irradiating at least one of an ultraviolet ray and a radiation ray onto the photoelectron emitting material in the presence of at least 1 part per million of one of gaseous oxygen and water so as to produce a negatively charged ion; and
applying a second electric field for driving the negatively charged ion in a direction toward the surface of the article.
12. A method of claim 9, wherein the collecting step comprises the step of conducting electric discharge for producing a negatively charged ion.
13. A method of claim 1, wherein particles having a dimension not more than 5 micrometers are removed from the surface of the article.
14. A method of claim 1, wherein particles having a dimension not more than 1 micrometer are removed from the surface of the article.
15. A method of claim 1, wherein the particles have a dimension of at least 0.1 micrometer.
16. A method of claim 1, wherein the article comprises a semiconductor wafer being disposed above a first electrode.
17. A method of claim 1, wherein the article comprises a semiconductor wafer standing and being close to a first electrode.
18. A method of claim 1, wherein the first electric field ranges from 10 volts to 100 kilovolts per centimeter.
Description
BACKGROUND OF THE INVENTION

The present invention relates to a method and an apparatus for removing particles from a surface of an article, such as a semiconductor wafer in a clean room, a reactor for coating a surface of a semiconductor device and its peripheral equipment, and a glass for liquid crystal.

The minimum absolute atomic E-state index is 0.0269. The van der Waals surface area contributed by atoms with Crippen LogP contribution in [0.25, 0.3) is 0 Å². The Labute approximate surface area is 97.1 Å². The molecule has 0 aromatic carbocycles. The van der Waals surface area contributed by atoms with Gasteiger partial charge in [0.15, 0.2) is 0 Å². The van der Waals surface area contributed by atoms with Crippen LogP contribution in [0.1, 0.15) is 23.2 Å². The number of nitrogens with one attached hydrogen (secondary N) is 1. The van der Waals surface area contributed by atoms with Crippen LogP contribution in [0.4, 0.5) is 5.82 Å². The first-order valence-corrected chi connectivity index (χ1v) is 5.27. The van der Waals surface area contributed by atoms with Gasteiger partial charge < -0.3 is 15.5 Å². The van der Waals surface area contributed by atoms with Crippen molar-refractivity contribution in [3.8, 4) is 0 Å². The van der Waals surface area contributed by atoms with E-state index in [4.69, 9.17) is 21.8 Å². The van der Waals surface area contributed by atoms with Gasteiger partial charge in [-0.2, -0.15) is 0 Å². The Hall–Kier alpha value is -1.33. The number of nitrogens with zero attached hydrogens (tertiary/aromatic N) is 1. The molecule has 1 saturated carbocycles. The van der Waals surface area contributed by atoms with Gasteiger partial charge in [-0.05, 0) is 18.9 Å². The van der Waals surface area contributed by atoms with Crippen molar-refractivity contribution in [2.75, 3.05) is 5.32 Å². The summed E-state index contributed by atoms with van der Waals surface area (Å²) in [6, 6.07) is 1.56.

A clean room is used to produce semiconductor devices and like, and is required to be free of particles such as dust so as to provide a surface of a semiconductor wafer free of particles. Recently, it has been required, for example, to remove particles from a semiconductor wafer having a dimension as small as several micrometers and preferably particles having a dimension smaller than one micrometer.

A conventional method for cleaning particles from a surface of an article includes a contact process and a non-contact process, as shown in FIG. 8. The contact process includes a fixed brush vacuum process and a rotating brush vacuum process. Both of the contact processes allow the removal of particles having a dimension of not less than scores of micrometers, but does not remove particles having a dimension of up to scores of micrometers.

The non-contact process includes a vacuum process, an air knife process, and a ultrasonic air process. The vacuum process removes particles having a dimension of not less than about 100 micrometers, and the air knife process does not enable the removal of particles having a dimension of not more than scores of micrometers. The ultrasonic air process allows the removal of particles having a dimension as small as several micrometers. However, the ultrasonic air process does not enable the removal of particles having a dimension of not more than 1 micrometer.

The present inventors have proposed removing particles from a wafer by irradiation with an ultraviolet ray, a radiation ray and a laser ray onto a wafer, thereby emitting a photoelectron therefrom so as to remove the articles therefrom (please refer to JP-A-4-239,131 and JP-A-6-296,944). However, a surface of a wafer is directly irradiated by an ultraviolet ray, a laser ray, or a radiation ray in this process. Therefore, if a surface of the wafer is sensitive to these rays, the wafer surface may undergo an unfavorable chemical reaction, thereby limiting its application.

SUMMARY OF THE INVENTION

In view of the foregoing, it is an object of the present invention to provide a method and an apparatus for removing particles from a surface of an article, which allows the removal of even particles having a dimension of less than one micrometer.